There are a few terms in the bedding industry as ambiguous as foam density. It is a term marketed widely on the majority of beds. Even Spring coil mattresses consist of high-density foam. However, what does it mean and how do you compare one with the other?

Foam Density is a measurement that compares the amount of matter the foam has to its volume, usually expressed in kilogram per cubic meter (kg/m3). In simple terms, if you weigh a 1m x 1m x 1m block of foam, the weight of that block will indicate its density.

The higher the density, the more raw material is used to produce the same size of foam compared to a less dense foam, hence the increased price. Higher density foam means higher quality and durability and should not be confused with firmness. One can have a very high-density rating in a foam, and it can be as soft as a very low-density foam.

Another aspect that adds to the confusion of foam density is that some manufacturers add fillers to the foam. These fillers artificially increase the density of the foam without the quality and durability that goes with such an increase. It is therefore essential to note that Sloom uses pure foams without any fillers.

Densities of different foam types

There are many different types of foam, and since they are all produced using different processes and with different raw material, there are aspects relating to density that you should be aware when comparing different foam type’s densities.

Polyfoam

Polyfoam or Polyurethane foam is by far the most common type of foam, and the least expensive of all the foams to produce. The most common misconception about this type of foam is that it quickly sinks in or sags. Low and medium density polyfoams do sag and indent easily as it can’t support the heavier weights. Higher density foams will then be able to support more weight.

Polyfoams with a density more than 23kg/m3 are considered high density. Majority of high-density foams used are in the range between 23kg/m3 to 28kg/m3 depending on whether it is a turn mattress or a do not turn mattress.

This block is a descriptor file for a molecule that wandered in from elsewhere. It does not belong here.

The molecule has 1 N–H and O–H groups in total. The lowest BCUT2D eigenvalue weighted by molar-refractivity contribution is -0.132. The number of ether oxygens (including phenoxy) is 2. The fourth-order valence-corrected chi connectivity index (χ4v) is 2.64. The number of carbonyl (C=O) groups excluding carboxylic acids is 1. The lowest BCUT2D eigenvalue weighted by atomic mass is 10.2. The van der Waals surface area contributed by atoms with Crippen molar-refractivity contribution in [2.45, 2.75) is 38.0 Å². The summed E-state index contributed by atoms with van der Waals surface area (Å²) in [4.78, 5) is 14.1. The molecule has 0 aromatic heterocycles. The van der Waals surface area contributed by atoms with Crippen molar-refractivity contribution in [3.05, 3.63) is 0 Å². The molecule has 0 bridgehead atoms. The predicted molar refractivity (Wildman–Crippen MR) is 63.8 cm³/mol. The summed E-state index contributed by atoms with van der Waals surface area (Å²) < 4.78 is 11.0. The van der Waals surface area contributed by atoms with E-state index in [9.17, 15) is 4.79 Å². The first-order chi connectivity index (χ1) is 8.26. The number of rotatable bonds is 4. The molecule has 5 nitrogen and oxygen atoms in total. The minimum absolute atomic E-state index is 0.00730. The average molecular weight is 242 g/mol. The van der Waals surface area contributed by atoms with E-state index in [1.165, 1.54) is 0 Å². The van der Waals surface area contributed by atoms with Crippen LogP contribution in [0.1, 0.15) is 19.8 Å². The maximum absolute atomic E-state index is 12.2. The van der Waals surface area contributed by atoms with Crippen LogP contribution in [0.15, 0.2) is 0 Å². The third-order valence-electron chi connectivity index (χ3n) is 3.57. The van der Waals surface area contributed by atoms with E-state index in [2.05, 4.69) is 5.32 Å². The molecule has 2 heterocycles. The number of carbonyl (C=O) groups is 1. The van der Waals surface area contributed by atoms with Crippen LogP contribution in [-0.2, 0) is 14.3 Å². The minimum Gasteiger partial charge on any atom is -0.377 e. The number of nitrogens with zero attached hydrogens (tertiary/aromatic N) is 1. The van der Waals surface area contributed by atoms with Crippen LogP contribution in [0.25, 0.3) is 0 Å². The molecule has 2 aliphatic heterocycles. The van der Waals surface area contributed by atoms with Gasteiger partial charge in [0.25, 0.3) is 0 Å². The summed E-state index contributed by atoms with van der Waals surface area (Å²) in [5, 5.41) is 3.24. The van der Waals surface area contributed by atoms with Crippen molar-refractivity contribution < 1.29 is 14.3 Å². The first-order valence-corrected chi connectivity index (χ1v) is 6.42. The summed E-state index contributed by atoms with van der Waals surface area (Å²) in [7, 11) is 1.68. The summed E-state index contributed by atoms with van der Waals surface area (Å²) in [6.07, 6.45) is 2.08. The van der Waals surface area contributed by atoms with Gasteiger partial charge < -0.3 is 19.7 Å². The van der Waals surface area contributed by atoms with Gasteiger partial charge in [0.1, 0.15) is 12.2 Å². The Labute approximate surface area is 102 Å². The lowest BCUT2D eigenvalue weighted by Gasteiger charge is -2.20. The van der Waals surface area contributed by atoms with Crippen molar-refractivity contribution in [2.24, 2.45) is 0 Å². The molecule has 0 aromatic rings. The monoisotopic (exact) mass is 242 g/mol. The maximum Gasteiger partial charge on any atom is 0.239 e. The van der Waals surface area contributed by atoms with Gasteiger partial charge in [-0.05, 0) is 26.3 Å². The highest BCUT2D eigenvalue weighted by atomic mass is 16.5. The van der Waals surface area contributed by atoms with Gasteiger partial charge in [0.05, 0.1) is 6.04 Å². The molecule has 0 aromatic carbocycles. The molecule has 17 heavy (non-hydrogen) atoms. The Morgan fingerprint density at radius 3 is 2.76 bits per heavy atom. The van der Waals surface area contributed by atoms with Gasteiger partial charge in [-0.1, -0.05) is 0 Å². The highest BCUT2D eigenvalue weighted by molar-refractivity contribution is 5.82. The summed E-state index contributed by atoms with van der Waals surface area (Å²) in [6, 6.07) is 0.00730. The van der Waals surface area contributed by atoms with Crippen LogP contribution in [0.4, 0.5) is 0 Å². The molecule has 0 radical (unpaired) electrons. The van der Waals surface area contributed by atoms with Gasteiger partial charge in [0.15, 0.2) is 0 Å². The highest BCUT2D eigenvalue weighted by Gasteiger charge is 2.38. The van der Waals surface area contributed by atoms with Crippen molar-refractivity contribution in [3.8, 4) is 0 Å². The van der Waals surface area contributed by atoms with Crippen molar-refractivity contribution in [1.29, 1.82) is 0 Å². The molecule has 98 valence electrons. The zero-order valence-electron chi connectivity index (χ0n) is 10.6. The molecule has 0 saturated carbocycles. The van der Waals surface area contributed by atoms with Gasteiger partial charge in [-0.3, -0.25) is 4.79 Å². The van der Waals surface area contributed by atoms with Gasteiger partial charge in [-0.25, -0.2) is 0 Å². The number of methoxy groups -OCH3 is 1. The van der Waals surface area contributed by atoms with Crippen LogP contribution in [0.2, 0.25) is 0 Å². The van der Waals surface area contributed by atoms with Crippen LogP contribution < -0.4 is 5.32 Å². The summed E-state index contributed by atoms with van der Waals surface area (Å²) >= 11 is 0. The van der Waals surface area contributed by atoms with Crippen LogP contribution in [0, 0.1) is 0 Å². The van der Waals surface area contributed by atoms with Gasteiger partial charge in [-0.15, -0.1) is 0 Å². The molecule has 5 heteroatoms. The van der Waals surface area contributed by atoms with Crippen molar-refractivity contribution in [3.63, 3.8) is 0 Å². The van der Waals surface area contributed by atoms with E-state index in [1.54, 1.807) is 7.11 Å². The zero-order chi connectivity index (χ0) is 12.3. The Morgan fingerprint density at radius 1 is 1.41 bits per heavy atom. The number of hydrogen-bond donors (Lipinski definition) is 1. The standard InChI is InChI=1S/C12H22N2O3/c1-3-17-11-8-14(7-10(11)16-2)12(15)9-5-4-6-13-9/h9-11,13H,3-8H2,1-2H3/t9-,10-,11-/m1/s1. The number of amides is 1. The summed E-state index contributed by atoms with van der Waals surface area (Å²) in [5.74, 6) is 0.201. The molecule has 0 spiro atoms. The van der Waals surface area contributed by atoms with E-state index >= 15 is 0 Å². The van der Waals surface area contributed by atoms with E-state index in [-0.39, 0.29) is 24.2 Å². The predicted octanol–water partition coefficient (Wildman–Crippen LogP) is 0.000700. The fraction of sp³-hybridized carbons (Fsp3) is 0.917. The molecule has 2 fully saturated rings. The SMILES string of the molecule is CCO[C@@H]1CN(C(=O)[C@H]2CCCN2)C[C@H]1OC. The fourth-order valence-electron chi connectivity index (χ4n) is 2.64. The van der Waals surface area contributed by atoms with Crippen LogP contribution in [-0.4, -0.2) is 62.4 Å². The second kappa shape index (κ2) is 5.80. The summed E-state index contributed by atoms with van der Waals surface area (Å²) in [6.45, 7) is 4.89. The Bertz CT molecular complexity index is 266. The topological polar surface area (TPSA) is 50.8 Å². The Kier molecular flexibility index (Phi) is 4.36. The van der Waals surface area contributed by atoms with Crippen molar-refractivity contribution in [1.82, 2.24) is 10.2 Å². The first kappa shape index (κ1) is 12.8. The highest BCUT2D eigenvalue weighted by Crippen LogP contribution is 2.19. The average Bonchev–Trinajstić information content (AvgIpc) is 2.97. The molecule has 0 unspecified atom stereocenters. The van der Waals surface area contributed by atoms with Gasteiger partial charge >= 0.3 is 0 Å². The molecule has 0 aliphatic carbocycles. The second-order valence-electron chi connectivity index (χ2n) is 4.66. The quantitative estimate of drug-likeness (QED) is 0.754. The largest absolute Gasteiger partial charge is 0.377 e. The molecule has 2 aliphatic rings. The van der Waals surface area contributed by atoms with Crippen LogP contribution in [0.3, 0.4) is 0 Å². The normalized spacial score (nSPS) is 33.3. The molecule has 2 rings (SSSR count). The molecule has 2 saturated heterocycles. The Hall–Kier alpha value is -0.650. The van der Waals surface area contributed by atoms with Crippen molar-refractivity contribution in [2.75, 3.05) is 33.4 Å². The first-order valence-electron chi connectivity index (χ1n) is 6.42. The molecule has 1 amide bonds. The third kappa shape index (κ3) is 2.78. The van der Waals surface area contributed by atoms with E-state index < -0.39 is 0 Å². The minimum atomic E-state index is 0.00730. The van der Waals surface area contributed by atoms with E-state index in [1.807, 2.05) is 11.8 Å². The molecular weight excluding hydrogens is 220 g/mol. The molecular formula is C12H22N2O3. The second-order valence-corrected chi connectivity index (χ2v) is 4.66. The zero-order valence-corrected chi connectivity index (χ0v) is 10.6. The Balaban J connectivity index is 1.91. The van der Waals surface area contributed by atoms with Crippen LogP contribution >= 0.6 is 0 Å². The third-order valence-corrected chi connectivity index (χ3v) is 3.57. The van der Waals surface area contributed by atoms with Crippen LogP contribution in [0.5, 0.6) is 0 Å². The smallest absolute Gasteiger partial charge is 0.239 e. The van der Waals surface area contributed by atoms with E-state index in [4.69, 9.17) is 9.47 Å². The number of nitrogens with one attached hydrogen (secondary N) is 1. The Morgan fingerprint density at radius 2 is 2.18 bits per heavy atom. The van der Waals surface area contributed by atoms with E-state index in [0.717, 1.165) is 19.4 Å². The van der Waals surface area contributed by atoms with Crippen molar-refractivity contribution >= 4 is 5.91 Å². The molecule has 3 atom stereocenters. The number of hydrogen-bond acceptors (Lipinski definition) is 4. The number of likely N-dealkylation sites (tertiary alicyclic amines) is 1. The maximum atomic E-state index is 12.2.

It is important to note that if you are a heavy person, you want to look at high-density foam of more than 28kg/m3 for a core foam. The higher the density, the better it will support you for longer.
The Sloom Original Mattress uses a Pure 35 density foam as core for better support and durability.

Rebond Foam

Rebond Foam is made from recycled shredded waste foam, usually polyfoam, reprocessed into one solid foam block and then cut into the desired size. The density of rebond foam is a lot higher than virgin polyfoam but the price per kilogram it far cheaper.

Rebond foam is widely used as a core in foam mattresses and is usually very firm. Densities used can vary between 40kg/m3 to 100kg/m3. Due to it being such a firm foam, it can make the overall mattress a bit too firm for someone that isn’t very heavy. Even with additional comfort layers. Rebond is not a premium foam.

Sloom don’t use any rebounded foams in our products.

Latex Foam

Latex foam can either refer to natural latex or Synthetic latex. The former is made from the rubber tree which doesn’t grow in South Africa, resulting in a hefty price tag for natural Latex to be imported.

Synthetic latex, on the other hand, is an excellent premium foam with similar elastic properties as natural latex but with a far better value for money price tag.

HR Foam

HR Foam or High Resilience foam is technically also a polyurethane foam, but with a few differences due to chemical makeup. HR foam is a premium foam with excellent elasticity, and optimal supporting force, this type of foam distributes pressure across an entire surface as to help absorb motion.

This foam is also very breathable allowing for a cooler sleeping surface and less heat buildup. To qualify as a HR Foam, the density rating should be at least 40kg/m3 or more.

Sloom uses a 55 Density HR Foam designed and formulated to incorporate properties of latex foam in an all-round durable and breathable foam.

Memory Foam

Memory Foam or Viscoelastic foam contours to the pressure and returns to its original shape slowly. It has excellent pressure point relieving properties without compromising support. Due to its construction memory foam is much denser compared to Polyfoam and densities range between 30 kg/m3 to 100kg/m3 for mattress purposes.

That memory foam bath mat that has completely sagged in, obviously fall short of that range. Quality memory foam should have at least a 50 Kg/m3 density as anything less is not durable.

We use a 55kg/m3 density quality memory foam in our Original mattress.